A slimy calamity is creeping across the sea


Divers who have seen the phenomenon firsthand describe many types of underwater sea snot. There are the “stringers,” which most resemble the sticky goo that might actually come out of your nose. But there are also floating “clouds,” white and ethereal, so delicate that they break apart in your fingers. Then there are the tiny flakes of “marine snow,” which begin as drops of mucus and accumulate organic debris as they drift slowly, slowly down to the bottom of the sea.

Then there is whatever is happening off the coast of Turkey—a downright “mucilage calamity,” in the words of Turkish President Recep Tayyip Erdoǧan. The sea snot there has surfaced and turned monstrous, gelling into a thick layer of yellowing slime atop the water. For months, this foul mucus has blanketed the Sea of Marmara, which connects the Black Sea and the Aegean Sea in the Mediterranean. It’s smothering shellfish, clogging nets, and destroying the fishing industry.

The slime is, in short, a national crisis. Turkey is now trying to vacuum up its embarrassment of sea snot, dispatching workers with hoses to collect mucus by the tons for incineration. But scientists say that much more is probably lurking under the water. And even worse, the floating mucus is a sign of much larger disruptions in the sea. As unsightly as sea snot might be, its most devastating effects happen far away from human eyes, deep below the surface.

Slime in the sea is not inherently unusual. “Mucus is everywhere,” says Michael Stachowitsch, a marine ecologist at the University of Vienna. “There’s no marine organism that doesn’t produce mucus, from the lowly snail to the slimy fish.” But in healthy waters, mucus doesn’t amass to epic proportions. The current sea-snot outbreak can be blamed on phytoplankton, a type of algae that produces the small bits of mucus that turn into flakes of marine snow. When these phytoplankton receive an infusion of imbalanced nutrients from fertilizer runoff or untreated wastewater, they make an overabundance of mucus. Beads of that mucus accumulate into stringers, which accumulate into clouds, which accumulate into the unending sheets now washing up on Turkey’s coast.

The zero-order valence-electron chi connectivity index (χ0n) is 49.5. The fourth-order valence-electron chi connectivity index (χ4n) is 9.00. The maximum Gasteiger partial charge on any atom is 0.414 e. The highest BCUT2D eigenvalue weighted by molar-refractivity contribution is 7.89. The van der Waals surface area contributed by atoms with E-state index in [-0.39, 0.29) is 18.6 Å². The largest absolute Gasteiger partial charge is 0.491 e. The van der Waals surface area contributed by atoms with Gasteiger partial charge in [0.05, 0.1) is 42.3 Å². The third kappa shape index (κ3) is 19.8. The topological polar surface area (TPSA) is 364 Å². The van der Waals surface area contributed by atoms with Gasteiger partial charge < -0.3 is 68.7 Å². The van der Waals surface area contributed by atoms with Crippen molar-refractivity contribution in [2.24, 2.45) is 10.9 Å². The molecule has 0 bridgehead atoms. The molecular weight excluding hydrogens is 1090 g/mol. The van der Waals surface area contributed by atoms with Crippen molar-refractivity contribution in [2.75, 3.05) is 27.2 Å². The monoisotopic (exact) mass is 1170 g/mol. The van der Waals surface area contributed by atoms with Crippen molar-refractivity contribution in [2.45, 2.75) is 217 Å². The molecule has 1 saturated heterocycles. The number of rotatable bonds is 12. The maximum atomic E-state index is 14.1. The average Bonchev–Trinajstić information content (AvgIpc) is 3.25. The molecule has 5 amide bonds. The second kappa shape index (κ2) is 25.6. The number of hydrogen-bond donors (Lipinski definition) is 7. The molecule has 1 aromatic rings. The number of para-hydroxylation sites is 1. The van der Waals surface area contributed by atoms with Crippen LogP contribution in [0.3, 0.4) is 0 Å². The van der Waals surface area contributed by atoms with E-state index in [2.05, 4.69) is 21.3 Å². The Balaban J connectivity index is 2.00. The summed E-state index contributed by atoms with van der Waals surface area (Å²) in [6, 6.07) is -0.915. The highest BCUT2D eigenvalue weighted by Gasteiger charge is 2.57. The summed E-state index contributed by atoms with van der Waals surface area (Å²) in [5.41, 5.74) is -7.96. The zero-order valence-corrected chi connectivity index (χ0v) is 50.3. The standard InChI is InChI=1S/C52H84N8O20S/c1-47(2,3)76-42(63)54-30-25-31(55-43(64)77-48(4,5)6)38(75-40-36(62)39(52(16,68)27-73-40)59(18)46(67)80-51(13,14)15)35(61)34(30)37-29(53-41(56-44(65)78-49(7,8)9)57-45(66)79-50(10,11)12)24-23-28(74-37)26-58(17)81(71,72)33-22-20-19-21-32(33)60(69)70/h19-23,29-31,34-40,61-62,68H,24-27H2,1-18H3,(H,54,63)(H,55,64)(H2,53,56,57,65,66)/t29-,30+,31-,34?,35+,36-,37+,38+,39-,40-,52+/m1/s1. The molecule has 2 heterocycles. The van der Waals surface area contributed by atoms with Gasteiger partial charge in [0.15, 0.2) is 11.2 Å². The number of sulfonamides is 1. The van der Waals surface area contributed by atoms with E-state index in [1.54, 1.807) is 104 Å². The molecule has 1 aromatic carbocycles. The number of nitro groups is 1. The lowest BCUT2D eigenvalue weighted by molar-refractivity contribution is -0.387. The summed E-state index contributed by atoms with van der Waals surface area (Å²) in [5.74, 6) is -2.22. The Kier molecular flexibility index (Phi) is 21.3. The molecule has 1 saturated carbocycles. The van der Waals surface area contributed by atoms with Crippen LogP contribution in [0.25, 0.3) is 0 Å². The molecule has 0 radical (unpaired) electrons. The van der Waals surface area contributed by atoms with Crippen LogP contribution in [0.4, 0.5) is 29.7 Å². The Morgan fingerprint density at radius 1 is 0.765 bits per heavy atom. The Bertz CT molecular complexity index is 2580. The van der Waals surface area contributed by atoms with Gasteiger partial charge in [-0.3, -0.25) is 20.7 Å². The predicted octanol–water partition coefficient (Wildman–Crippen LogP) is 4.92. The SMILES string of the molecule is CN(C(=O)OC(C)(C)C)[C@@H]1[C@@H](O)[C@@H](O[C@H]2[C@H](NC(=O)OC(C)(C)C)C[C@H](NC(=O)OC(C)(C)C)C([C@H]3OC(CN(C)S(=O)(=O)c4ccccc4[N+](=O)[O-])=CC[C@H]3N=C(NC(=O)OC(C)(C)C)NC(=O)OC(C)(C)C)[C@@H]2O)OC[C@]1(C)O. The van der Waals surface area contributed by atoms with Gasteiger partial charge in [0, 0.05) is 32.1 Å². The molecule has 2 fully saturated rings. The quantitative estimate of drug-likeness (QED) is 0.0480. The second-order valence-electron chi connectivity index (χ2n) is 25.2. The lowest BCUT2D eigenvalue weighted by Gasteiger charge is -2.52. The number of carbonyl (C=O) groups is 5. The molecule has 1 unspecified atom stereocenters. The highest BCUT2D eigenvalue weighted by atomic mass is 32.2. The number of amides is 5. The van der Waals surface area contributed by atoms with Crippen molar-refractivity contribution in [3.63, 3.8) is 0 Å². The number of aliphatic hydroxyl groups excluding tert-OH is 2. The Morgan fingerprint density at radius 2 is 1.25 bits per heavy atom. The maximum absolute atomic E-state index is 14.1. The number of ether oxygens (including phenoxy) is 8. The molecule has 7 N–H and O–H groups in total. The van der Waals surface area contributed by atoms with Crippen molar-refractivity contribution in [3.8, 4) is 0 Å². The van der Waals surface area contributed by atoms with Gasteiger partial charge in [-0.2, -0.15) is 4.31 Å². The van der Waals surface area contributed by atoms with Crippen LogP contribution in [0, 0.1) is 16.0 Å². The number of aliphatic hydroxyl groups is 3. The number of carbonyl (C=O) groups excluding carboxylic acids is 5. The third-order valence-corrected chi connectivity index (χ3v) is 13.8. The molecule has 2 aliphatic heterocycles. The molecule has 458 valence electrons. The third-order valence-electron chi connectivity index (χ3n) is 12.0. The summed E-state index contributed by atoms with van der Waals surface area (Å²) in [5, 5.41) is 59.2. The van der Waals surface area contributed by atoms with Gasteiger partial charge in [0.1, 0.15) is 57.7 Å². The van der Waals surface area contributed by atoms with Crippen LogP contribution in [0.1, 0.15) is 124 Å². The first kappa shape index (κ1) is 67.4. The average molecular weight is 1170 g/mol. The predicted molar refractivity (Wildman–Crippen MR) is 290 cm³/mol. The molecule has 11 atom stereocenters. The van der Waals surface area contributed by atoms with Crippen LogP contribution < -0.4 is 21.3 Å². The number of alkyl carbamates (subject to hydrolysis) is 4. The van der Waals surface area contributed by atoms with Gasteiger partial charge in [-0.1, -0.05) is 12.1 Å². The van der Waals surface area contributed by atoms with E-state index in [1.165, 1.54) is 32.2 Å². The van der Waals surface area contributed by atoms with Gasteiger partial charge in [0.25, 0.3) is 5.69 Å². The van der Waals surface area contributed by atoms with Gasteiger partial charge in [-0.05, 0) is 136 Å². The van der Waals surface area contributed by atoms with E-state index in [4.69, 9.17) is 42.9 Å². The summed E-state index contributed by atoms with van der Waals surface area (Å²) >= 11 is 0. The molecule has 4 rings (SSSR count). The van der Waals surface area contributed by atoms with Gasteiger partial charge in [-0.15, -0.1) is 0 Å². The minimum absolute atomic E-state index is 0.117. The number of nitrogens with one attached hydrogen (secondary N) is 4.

But pollution alone doesn’t explain the appearance of so much sea snot—or marine mucilage, to use the scientific term. This much slime buildup also requires specific weather conditions: hot and calm. In spring and summer, the sun heats up the top layer of seawater, leaving a layer of cool, denser water underneath. (Salinity also plays a role in the density gradient: Saltier water will sink beneath fresher water.) Because of this gradient, the mucus will sink until it starts to float; then it lingers. The longer it stays, the more it accumulates. And without strong winds or storms, nothing creates turbulence to churn the water and rip the mucus apart.

Bacteria trapped in the mucus will eventually start to eat and digest it, creating air bubbles that ultimately float the whole sheet of sea snot up to the surface. In the Adriatic Sea, the arm of the Mediterranean just east of the Italian peninsula, the floating mucus can dry and toughen in the sun. Seagulls are known to walk on it.